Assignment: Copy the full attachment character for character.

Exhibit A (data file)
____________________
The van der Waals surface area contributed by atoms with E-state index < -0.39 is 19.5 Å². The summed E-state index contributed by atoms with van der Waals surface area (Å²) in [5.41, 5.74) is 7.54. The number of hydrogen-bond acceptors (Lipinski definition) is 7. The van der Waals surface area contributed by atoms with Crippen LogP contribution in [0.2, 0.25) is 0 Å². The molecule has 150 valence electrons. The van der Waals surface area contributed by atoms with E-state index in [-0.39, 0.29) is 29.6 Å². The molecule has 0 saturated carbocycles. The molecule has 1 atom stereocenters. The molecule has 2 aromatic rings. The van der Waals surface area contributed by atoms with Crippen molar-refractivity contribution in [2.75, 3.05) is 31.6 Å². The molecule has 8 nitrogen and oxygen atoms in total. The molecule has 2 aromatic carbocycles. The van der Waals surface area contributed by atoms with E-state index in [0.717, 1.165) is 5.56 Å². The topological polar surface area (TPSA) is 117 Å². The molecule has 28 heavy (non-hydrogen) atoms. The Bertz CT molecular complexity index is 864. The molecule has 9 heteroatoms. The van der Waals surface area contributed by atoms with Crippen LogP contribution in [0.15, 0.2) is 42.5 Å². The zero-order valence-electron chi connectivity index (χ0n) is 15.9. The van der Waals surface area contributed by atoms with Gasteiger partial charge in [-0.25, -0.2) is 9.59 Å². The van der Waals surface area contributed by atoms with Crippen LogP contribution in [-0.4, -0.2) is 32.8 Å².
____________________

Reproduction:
The van der Waals surface area contributed by atoms with E-state index < -0.39 is 19.5 Å². The summed E-state index contributed by atoms with van der Waals surface area (Å²) in [5.41, 5.74) is 7.54. The number of hydrogen-bond acceptors (Lipinski definition) is 7. The van der Waals surface area contributed by atoms with Crippen LogP contribution in [0.2, 0.25) is 0 Å². The molecule has 150 valence electrons. The van der Waals surface area contributed by atoms with E-state index in [-0.39, 0.29) is 29.6 Å². The molecule has 0 saturated carbocycles. The molecule has 1 atom stereocenters. The molecule has 2 aromatic rings. The van der Waals surface area contributed by atoms with Crippen molar-refractivity contribution in [2.75, 3.05) is 31.6 Å². The molecule has 8 nitrogen and oxygen atoms in total. The molecule has 2 aromatic carbocycles. The van der Waals surface area contributed by atoms with E-state index in [0.717, 1.165) is 5.56 Å². The topological polar surface area (TPSA) is 117 Å². The molecule has 28 heavy (non-hydrogen) atoms. The Bertz CT molecular complexity index is 864. The molecule has 9 heteroatoms. The van der Waals surface area contributed by atoms with Crippen LogP contribution in [0.15, 0.2) is 42.5 Å². The zero-order valence-electron chi connectivity index (χ0n) is 15.9. The van der Waals surface area contributed by atoms with Gasteiger partial charge in [-0.25, -0.2) is 9.59 Å². The van der Waals surface area contributed by atoms with Crippen LogP contribution in [-0.4, -0.2) is 32.8 Å².